Weather forecasts at short to extended time ranges and global to regional space scales could be more effectively utilized for wildland fire management. An experimental modeling system, developed at NCEP for making short-range global to regional weather forecasts, is currently being used to make and disseminate experimental global to regional, fire weather forecasts focused on Southern California. This fire weather forecasting system could be easily transported anywhere else in the world. A description of current and planned products is provided below.
Improved fire weather forecasts are needed at a variety of time and space scales. At large space and time scales, accurate fire weather forecasts have potential for the long range planning of allocation of scarce resources. At smaller time and space scales accurate fire weather forecasts have potential use in alerting, staging and planning the deployment of fire crews and equipment. At the smallest time and space scales, accurate fire weather forecasts can be helpful in fighting fires as well as determining optimal periods for setting prescribed silvicultural fires (Fosberg and Fujioka 1987).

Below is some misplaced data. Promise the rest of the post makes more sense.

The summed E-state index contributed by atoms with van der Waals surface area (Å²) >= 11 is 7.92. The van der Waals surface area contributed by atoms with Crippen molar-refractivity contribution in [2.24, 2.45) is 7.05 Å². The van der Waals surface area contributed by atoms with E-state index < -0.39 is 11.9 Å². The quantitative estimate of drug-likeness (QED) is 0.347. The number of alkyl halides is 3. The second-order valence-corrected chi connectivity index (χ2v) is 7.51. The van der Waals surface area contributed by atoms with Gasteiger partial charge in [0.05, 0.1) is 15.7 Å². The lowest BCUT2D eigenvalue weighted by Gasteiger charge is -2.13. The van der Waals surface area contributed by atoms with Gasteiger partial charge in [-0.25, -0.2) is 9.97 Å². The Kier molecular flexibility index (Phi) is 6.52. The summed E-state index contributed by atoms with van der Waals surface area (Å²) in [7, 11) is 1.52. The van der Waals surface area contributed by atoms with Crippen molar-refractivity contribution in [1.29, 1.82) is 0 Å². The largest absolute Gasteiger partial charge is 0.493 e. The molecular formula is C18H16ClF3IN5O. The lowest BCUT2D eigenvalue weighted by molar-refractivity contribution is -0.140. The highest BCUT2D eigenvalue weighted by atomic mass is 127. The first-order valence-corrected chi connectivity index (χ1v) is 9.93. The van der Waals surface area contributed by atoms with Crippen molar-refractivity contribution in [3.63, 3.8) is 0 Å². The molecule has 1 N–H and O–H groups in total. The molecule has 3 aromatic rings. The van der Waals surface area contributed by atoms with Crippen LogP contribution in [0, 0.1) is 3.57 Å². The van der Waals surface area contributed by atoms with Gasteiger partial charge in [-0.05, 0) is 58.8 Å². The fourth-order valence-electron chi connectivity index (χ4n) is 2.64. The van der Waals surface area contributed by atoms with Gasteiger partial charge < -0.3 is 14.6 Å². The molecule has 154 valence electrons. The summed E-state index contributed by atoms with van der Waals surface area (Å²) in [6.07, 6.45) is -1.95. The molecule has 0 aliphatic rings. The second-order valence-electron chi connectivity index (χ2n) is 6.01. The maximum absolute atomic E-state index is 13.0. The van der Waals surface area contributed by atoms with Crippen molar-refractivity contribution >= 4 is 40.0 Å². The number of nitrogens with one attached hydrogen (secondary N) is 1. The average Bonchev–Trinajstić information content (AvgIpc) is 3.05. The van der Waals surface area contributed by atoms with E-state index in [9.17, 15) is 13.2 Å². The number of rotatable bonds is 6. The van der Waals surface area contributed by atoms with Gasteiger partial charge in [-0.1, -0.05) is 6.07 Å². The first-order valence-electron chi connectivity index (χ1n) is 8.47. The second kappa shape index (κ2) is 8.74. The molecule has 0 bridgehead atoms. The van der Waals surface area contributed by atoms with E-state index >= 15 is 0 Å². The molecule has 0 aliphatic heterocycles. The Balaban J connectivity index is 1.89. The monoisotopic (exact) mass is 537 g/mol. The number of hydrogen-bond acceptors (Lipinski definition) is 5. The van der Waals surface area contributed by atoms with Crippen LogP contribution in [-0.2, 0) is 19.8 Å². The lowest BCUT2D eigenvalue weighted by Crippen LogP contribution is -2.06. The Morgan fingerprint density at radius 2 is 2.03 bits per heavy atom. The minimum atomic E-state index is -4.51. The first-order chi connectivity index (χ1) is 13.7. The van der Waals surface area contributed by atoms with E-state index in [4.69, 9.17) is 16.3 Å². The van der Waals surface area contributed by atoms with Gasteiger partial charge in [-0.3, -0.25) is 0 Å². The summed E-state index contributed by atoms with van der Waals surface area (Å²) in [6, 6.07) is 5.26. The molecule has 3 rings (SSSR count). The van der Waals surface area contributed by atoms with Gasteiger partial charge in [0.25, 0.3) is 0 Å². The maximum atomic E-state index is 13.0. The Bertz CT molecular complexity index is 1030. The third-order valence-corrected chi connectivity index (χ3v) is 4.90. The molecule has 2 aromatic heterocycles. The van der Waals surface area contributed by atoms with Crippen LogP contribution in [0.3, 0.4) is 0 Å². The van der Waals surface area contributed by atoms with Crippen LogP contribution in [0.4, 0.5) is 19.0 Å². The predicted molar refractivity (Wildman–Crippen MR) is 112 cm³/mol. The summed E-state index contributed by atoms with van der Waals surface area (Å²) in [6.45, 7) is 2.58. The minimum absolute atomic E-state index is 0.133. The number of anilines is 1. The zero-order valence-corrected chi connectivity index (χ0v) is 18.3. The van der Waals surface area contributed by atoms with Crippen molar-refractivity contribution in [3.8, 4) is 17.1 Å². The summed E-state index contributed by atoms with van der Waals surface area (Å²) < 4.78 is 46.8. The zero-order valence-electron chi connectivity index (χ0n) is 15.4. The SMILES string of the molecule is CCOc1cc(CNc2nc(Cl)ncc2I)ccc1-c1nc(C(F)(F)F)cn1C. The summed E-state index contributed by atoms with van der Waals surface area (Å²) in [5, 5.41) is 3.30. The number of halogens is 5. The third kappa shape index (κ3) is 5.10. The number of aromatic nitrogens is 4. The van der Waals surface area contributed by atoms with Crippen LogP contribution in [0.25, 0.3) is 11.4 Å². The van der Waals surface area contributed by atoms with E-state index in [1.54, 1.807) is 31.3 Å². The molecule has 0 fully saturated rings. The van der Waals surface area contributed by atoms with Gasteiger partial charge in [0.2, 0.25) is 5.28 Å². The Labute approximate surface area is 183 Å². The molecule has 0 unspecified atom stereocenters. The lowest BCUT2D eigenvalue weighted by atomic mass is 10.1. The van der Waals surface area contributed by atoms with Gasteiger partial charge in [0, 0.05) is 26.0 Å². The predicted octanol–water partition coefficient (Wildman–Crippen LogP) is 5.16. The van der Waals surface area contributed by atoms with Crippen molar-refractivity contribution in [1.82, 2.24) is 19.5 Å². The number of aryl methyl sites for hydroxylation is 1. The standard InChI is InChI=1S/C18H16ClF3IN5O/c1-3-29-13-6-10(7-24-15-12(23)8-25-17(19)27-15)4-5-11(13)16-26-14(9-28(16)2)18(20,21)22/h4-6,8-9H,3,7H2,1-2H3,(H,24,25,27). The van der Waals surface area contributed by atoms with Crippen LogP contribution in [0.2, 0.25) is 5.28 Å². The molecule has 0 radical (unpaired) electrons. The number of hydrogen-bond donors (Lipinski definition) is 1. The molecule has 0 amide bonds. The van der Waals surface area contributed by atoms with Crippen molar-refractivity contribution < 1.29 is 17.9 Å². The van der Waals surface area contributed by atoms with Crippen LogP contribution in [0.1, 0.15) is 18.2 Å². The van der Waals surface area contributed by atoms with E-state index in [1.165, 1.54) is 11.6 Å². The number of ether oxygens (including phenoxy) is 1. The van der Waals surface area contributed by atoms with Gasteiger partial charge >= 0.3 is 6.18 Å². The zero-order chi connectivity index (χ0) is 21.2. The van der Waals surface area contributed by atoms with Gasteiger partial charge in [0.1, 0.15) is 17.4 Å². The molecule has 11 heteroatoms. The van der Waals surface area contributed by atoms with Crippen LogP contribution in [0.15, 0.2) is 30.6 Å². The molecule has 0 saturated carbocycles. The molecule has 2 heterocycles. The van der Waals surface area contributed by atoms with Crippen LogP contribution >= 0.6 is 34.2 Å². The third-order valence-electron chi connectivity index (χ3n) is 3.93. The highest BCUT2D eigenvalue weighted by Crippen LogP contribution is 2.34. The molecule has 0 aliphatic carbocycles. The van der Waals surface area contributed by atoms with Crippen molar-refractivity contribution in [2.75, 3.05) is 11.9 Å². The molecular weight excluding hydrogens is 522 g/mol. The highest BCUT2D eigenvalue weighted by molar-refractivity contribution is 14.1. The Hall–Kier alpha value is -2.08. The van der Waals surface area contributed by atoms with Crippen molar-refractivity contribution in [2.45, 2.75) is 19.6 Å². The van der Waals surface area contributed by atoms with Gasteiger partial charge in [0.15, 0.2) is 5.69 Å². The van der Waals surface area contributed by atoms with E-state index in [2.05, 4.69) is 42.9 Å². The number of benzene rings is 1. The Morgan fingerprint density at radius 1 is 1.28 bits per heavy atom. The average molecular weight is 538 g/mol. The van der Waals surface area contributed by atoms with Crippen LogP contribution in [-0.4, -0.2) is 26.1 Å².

Current U.S. fire weather forecasts are prepared from short-range weather forecasts (1-2 days) by the National Center’s for Environmental Prediction (NCEP’s) Eta model, model output statistics, and human judgment. These fire weather forecasts include information about precipitation, wind, humidity, and temperature. At weekly to monthly time scales, only forecasts for mean precipitation and surface temperature are available from the Climate Prediction Center at NCEP (see Epstein 1988, Wagner 1989). Basically, NCEP’s global medium range forecast (MRF) model forecasts are combined with persistent, statistical, and human forecasts to make an extended forecast of the 700 mb height. “Perfect Prog” statistical models developed by Klein (1985) and Klein and Bloom (1987), which assume the 700 mb as perfectly prognosticated, are then used to predict surface temperature and precipitation. Klein and Whistler (1991) further extended these kinds of forecasts by finding statistical relationships between the monthly averaged 700 mb height and monthly mean temperature, dewpoint, wind speed, and precipitation frequency.
Global to Regional Fire Weather Forecasts